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Djokovic and Nadal have battled in some of the longest, most grueling encounters the tour has ever witnessed. That includes three matchups at the Open, all in the final and all in the span of four years. And each was significant and well-played. Nadal emerged as the victor in 2010 and 2013, the first title giving the Spaniard the career Grand Slam and the last one capping a brilliant summer in which he swept the two Masters 1000 summer titles, in Montreal and Cincinnati, as well as the Open. Nadal would finish both campaigns at No. 1 in the world. Djokovic’s 2011 title, meantime, put a capstone on one of the Open era’s finest seasons, in which the Serb posted an astonishing 70-6 overall record and won the Australian Open, Wimbledon and US Open to finish at No. 1 for the first time.

“Between Novak and me, every point is fighting, every point is long rally, every point is more strategy. This is very tough,” Nadal said after the 2013 final. “Probably nobody brings my game to the limit like Novak.”


This is tennis’ greatest missed opportunity. In their Hall of Fame careers, Federer and Nadal have played four times at the Australian Open, five times at the French Open, three times at Wimbledon and on 21 occasions in Masters 1000 events. But they have, improbably, never played at the US Open. Adding further lament to the woe, the two men have come within one round of playing each other in New York on six occasions, only for one of them to win and the other to fall. Djokovic spoiled two of those chances with his semifinal victories over Federer in 2010 and 2011, and Juan Martin del Potro has soured two others, rolling past Nadal in the 2009 semifinals and ousting Federer in the quarterfinals a year ago.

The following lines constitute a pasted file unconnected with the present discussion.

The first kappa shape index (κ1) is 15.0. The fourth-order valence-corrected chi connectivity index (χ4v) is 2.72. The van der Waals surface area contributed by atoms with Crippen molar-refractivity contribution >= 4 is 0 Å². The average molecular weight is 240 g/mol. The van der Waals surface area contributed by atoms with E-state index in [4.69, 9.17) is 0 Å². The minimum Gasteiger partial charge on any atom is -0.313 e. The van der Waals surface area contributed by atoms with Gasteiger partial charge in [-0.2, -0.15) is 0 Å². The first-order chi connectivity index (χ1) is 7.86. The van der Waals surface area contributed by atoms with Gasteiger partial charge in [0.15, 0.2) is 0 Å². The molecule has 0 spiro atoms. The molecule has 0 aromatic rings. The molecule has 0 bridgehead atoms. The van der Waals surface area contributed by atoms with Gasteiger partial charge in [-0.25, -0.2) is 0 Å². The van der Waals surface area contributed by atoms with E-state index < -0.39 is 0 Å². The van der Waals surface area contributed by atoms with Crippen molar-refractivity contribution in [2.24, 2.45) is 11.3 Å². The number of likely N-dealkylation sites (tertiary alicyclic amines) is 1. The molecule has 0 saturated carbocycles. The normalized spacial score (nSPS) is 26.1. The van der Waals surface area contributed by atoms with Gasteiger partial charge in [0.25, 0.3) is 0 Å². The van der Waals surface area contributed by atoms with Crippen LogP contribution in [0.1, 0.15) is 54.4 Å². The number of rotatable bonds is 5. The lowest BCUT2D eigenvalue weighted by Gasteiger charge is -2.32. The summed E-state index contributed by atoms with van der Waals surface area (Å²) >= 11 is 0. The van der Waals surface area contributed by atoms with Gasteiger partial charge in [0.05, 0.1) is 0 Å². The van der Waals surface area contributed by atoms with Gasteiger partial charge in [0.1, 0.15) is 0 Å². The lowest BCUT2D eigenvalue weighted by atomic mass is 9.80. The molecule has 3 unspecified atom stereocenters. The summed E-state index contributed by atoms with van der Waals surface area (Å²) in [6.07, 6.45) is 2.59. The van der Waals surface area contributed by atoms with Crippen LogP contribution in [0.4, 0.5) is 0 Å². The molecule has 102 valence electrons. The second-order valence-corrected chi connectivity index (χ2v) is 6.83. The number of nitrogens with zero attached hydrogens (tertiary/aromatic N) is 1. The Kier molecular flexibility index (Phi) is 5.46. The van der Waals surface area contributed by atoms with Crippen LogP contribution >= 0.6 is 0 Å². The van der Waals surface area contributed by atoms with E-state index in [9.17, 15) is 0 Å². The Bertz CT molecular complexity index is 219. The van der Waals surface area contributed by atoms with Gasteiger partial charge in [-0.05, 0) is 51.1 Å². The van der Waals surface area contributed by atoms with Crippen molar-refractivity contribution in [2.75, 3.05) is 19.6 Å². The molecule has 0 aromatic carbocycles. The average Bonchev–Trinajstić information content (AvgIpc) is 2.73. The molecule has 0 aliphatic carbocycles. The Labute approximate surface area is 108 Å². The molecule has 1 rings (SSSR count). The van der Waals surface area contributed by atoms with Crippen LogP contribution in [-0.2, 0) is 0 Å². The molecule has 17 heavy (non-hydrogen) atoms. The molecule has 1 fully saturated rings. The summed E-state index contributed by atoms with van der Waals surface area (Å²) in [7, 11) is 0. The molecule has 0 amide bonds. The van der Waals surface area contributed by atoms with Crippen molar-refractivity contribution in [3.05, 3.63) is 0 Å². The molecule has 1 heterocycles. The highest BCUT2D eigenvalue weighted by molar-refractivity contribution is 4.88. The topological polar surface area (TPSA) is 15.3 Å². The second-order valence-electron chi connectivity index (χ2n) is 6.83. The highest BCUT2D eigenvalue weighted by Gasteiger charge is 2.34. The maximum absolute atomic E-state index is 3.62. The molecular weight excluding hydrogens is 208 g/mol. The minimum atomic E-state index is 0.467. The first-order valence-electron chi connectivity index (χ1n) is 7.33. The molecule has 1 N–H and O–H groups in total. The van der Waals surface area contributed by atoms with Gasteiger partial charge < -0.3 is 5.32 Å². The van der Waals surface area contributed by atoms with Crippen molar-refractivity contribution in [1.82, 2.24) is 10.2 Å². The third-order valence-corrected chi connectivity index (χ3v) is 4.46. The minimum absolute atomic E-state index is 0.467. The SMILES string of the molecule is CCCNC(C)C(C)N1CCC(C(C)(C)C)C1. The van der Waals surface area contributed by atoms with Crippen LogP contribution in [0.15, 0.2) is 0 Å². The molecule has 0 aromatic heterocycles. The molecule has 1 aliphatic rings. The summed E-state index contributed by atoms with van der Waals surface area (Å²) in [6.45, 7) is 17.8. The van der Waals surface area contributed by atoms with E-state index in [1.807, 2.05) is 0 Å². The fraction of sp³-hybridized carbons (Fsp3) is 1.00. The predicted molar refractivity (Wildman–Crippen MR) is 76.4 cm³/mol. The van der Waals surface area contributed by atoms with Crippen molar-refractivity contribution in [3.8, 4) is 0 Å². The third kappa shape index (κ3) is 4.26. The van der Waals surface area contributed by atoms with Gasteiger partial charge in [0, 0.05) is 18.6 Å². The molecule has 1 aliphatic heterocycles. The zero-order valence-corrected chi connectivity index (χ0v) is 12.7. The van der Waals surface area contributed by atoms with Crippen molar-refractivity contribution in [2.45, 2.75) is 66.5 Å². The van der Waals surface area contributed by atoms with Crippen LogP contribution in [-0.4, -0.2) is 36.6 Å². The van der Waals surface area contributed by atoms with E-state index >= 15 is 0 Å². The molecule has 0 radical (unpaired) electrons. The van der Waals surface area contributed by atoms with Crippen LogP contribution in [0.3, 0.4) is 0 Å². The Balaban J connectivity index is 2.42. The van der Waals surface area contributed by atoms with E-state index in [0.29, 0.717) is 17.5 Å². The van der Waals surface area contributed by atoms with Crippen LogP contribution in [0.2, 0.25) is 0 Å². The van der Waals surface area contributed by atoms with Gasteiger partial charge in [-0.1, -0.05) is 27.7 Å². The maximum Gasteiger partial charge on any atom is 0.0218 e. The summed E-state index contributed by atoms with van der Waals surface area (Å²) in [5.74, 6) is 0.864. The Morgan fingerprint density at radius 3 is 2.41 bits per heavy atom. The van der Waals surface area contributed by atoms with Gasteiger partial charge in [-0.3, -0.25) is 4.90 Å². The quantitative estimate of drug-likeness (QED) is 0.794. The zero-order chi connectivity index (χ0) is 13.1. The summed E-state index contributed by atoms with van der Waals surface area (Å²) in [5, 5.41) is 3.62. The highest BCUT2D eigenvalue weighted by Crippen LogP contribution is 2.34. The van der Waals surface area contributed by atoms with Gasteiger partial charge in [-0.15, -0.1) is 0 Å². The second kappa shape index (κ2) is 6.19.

“Rafa definitely has been very particular in my career; I think he [has] made me a better player,” Federer said. “It remains for me the ultimate challenge to play against him.”

So where does that leave us heading into the 2018 Open? All three men are in top form. During the 2018 US Open Series Nadal won the Rogers Cup title for his record-extending 33rd Masters 1000 championship, and the following week Djokovic and Federer advanced to the final in Cincinnati (where Djokovic became the first man to complete a career sweep of the nine Masters 1000 titles).

Federer and Nadal are the top two seeds at this year’s Open, placing them neatly on opposite sides of the draw. That makes Djoker the wild card. Due to injuries that kept him out of the last half of 2017 and ruined much of his early 2018, the Serb is seeded No. 6 here, landing in Federer's half of the draw. If form holds, he'd face of with the second seed in the quarters.

Of course, if history is any indicator, it may not matter. The only other time the three divvied up the year’s first three Slams, none took home the title in Flushing Meadows. Nadal pulled out with an injury, Federer was stunned in the quarterfinals by Tomas Berdych, and Djokovic, the heavy favorite, fell to Andy Murray in the final.

The only sure thing in tennis is that there are no sure things. But certainly all eyes will be on the men's game's big three here to see if one can claim a second Slam on the season.